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Bury mother who hid dead baby in garden is spared jail

Police outside a house in Alfred Street, Bury
Image caption The baby's body was found in a black and pink zebra print scarf

A mother from Bury who admitted trying to hide her dead baby in a garden has received a suspended jail term.

Fatima Ali, 26, admitted cruelty to a person under 16 and endeavouring to conceal the birth of a child, at Bolton Crown Court in February.

The baby girl's body was found wrapped in a shawl outside a house in Bury on 6 September 2010. The court heard Ali intended to keep the birth secret.

Ali, of Alfred Street, was given a 26-week sentence, suspended for two years.

The court heard the baby girl, which Ali had kept secret from family and friends, had died within two hours of her cutting the umbilical cord in her bedroom.

A post-mortem examination could not determine the cause of death.

Stress and trauma

The shop manager then left the body in the house to go out with her family before she disposed of it in Tinline Street on the way to work the following morning.

The court was told she had been seeking to "keep it secret forever".

The charge of cruelty, which she admitted in February, related to Ali not seeking prompt medical attention when the baby was born.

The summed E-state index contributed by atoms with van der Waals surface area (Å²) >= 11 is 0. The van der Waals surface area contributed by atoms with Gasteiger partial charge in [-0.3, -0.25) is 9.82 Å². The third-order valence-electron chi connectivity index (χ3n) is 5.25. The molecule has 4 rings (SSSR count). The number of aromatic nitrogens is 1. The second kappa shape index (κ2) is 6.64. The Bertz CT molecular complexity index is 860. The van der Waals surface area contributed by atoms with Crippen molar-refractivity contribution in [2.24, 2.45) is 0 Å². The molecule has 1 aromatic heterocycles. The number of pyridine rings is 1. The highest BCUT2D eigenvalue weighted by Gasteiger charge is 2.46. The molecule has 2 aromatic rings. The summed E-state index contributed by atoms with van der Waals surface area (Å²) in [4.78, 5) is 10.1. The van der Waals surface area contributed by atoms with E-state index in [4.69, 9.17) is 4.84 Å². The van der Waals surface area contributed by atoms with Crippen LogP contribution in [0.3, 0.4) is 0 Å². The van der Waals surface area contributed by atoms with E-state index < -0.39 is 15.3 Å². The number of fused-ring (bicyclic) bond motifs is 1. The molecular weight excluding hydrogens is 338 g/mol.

Sentencing Ali, Judge John Appleby said the tragedy had been "of immense disaster for this child".

"She died within two hours of her birth and had you acted appropriately her life could have been saved," he said.

"There is no evidence that you ill-treated or assaulted the child and it is still a mystery perhaps as to the course of action you took following her birth."

He said Ali had suffered from "psychological stress and trauma for a number of years" and that her "decision making and thought processes would have been compromised" at the time of the offence.

Familial dishonour

Ch Supt Jon Rush described the case as "tragic" which "impacted on the local Asian community in East Bury".

He said the investigation had been carried out with "great sensitivity".

Mr Rush said: "There is no doubt that Fatima could not speak openly about her pregnancy with her family and friends. Ultimately she gave birth on her own without the necessary medical or mutual support.

Nazir Afzal, chief crown prosecutor for the North West, said: "Fatima Ali sought no medical assistance leading up to or following the birth of the baby at home, despite evidence that she had access to two working mobile phones at the time.

"She then attempted to conceal the baby's body outside her friend's front garden the next morning before going to work as normal.

"Whatever the community or familial dishonour or shame, real or perceived, that Ali may have felt, it did not justify the tragic death of the most vulnerable victim, a new born baby."

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